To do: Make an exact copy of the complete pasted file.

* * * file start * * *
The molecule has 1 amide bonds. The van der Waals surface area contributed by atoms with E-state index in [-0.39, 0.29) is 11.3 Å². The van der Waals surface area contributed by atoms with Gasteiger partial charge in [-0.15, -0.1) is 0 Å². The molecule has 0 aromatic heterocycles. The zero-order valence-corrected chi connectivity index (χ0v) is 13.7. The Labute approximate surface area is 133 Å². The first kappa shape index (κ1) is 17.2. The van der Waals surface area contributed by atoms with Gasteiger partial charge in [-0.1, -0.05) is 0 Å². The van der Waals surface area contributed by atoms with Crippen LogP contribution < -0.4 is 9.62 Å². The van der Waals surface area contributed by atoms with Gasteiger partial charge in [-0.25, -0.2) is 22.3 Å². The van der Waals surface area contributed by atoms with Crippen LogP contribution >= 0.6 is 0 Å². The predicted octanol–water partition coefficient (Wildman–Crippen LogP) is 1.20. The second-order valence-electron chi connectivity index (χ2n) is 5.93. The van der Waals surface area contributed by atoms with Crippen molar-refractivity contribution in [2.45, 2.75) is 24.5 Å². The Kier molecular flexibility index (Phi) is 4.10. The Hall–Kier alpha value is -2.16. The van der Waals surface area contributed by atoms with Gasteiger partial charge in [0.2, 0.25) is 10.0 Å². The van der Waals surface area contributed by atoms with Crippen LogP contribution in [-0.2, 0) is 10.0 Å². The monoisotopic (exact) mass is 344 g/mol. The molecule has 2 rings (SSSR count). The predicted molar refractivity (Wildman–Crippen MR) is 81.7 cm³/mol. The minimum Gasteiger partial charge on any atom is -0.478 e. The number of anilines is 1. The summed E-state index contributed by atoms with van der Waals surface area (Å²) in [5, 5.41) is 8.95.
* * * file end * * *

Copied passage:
The molecule has 1 amide bonds. The van der Waals surface area contributed by atoms with E-state index in [-0.39, 0.29) is 11.3 Å². The van der Waals surface area contributed by atoms with Gasteiger partial charge in [-0.15, -0.1) is 0 Å². The molecule has 0 aromatic heterocycles. The zero-order valence-corrected chi connectivity index (χ0v) is 13.7. The Labute approximate surface area is 133 Å². The first kappa shape index (κ1) is 17.2. The van der Waals surface area contributed by atoms with Gasteiger partial charge in [-0.1, -0.05) is 0 Å². The van der Waals surface area contributed by atoms with Crippen LogP contribution < -0.4 is 9.62 Å². The van der Waals surface area contributed by atoms with Gasteiger partial charge in [-0.25, -0.2) is 22.3 Å². The van der Waals surface area contributed by atoms with Crippen LogP contribution >= 0.6 is 0 Å². The predicted octanol–water partition coefficient (Wildman–Crippen LogP) is 1.20. The second-order valence-electron chi connectivity index (χ2n) is 5.93. The van der Waals surface area contributed by atoms with Crippen molar-refractivity contribution in [2.45, 2.75) is 24.5 Å². The Kier molecular flexibility index (Phi) is 4.10. The Hall–Kier alpha value is -2.16. The van der Waals surface area contributed by atoms with Gasteiger partial charge in [0.2, 0.25) is 10.0 Å². The van der Waals surface area contributed by atoms with Crippen LogP contribution in [-0.2, 0) is 10.0 Å². The monoisotopic (exact) mass is 344 g/mol. The molecule has 2 rings (SSSR count). The predicted molar refractivity (Wildman–Crippen MR) is 81.7 cm³/mol. The minimum Gasteiger partial charge on any atom is -0.478 e. The number of anilines is 1. The summed E-state index contributed by atoms with van der Waals surface area (Å²) in [5, 5.41) is 8.95.